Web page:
Growing up in love—love of God, love of others—begins with being yourself.
Living in a family means discovering and loving the secret of one’s uniqueness. This is how we become free. We no longer live according to the desires of others or according to a personality type, but from the deep call of our person. However, giving your child this possibility to be him- or herself is not easy. But it is possible.
In order to become himself or herself, the child needs love and truth
In his Letter to Families (February 2, 1994) St. John Paul II insists at length on two key words: love and truth. To become his or her true self, the child needs to be able to count on the unwavering love of their parents. They must not be afraid of losing their “merit” simply because the love their parents give them is not “earned” but given freely and unconditionally. It is from God—the model of all parenthood—that parents learn how to love their children. God does not calculate his love according to our merits, but according to his tenderness and mercy, which are infinite.
“Love is patient and is kind; love doesn’t envy. Love doesn’t brag, is not proud, doesn’t behave inappropriately, doesn’t seek its own interests, is not provoked, it does not bear grudges; it does not take pleasure in injustices, but rejoices with the truth; it bears all things, trusts all things, hopes all things, it endures”(1 Cor 13:4-7).
“Love,” adds St. Paul, “puts its joy in truth”: to become truly him or herself, the child needs truth. They need their parents to love them with a love that is as demanding as God loves us, He, who calls us to give more and more because He knows what we are capable of. Denying a child the right to be his or her true self is to lie to them, whether it be to protect or, worse, flatter them.
Why do so many young people today desperately seek the meaning of their lives? Isn’t it, among other things, because too many adults are overly pedantic in their language, which is nothing more than a terrible lie? The child and, even more so, the adolescent (despite appearances) needs points of reference. Children need parents who know how to say “yes” and “no” — parents who dare to take the risk of displeasing.
Becoming yourself doesn’t happen in a day
Especially during adolescence, the child’s personality is often disconcerting and quite trying, especially for those around them. But this is normal. And the teenager must be able to test, to oppose, to criticize, to fall from one excess to another, while having parents who remain both demanding and merciful. Easier said than done with an adolescent who provokes us, and the temptation is great to fall either into an intransigent severity or into over-permissiveness. Children, whatever their age, need to have real adults who know, when necessary, how to affirm, forbid and impose.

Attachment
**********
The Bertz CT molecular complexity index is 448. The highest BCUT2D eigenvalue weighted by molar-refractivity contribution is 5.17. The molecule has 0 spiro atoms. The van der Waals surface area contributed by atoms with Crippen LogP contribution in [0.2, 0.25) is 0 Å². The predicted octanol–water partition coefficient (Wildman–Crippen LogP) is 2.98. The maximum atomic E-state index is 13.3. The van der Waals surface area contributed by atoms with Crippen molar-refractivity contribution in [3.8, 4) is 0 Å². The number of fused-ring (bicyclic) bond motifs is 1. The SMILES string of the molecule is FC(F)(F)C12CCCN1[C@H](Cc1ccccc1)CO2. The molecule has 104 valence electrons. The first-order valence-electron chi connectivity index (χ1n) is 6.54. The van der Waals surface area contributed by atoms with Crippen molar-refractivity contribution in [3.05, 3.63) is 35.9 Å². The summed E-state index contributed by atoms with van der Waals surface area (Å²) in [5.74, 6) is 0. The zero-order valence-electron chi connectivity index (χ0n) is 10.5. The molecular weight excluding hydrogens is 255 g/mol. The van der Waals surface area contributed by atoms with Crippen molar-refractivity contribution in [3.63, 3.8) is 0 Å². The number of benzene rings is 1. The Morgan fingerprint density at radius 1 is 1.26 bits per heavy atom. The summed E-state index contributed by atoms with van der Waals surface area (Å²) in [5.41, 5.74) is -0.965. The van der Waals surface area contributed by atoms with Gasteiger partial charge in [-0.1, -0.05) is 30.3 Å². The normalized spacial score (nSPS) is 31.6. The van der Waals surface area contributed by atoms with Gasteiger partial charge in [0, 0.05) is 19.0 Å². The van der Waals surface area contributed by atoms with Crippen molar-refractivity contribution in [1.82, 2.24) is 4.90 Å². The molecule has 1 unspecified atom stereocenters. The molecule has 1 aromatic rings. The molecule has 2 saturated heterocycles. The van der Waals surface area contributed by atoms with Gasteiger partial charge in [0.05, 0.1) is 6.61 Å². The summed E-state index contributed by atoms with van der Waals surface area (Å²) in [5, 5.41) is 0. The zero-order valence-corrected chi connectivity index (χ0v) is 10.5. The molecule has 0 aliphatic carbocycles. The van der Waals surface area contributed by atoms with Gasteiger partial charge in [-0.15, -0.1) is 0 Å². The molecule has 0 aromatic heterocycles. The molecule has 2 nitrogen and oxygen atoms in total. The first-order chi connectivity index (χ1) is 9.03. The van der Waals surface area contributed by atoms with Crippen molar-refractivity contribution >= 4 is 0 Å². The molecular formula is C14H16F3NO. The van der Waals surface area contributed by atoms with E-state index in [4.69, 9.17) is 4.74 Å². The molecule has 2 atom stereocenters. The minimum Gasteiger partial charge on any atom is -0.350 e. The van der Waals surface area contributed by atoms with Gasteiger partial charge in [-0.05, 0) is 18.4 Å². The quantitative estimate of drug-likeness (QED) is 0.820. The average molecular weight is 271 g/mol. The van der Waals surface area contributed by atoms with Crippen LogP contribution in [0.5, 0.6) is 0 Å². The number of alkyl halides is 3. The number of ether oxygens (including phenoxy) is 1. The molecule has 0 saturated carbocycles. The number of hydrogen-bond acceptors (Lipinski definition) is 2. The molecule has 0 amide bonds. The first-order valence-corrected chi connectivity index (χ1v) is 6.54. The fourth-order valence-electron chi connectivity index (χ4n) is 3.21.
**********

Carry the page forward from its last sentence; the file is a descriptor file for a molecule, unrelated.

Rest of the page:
But at the same time these adults must be like the Father of the prodigal son: arms always open, ready to forgive. To forgive, as we know, does not consist of forgetting the fault (which would be a form of lie) but in overcoming it. By forgiving, the parents show that they are not reducing the child to his faulty behavior: they may have disobeyed, stolen, lied, but they are not only a thief or a liar. Forgiveness refuses to put up such labels, which, just as much as flattery, traps the child in a false image.
Only forgiveness—an expression of true love—allows the child (teenager) to walk fearlessly towards the discovery of who he or she really is.
“The profound identity of every man and woman consists in the capacity to live in truth and love; moreover, it consists in the need for truth and love, the constitutive dimension of a person’s life. This need for truth and love opens man up to God as well as to other creatures,” notes St. John Paul II in his Letter to Families. For it is in giving oneself that one finds oneself.
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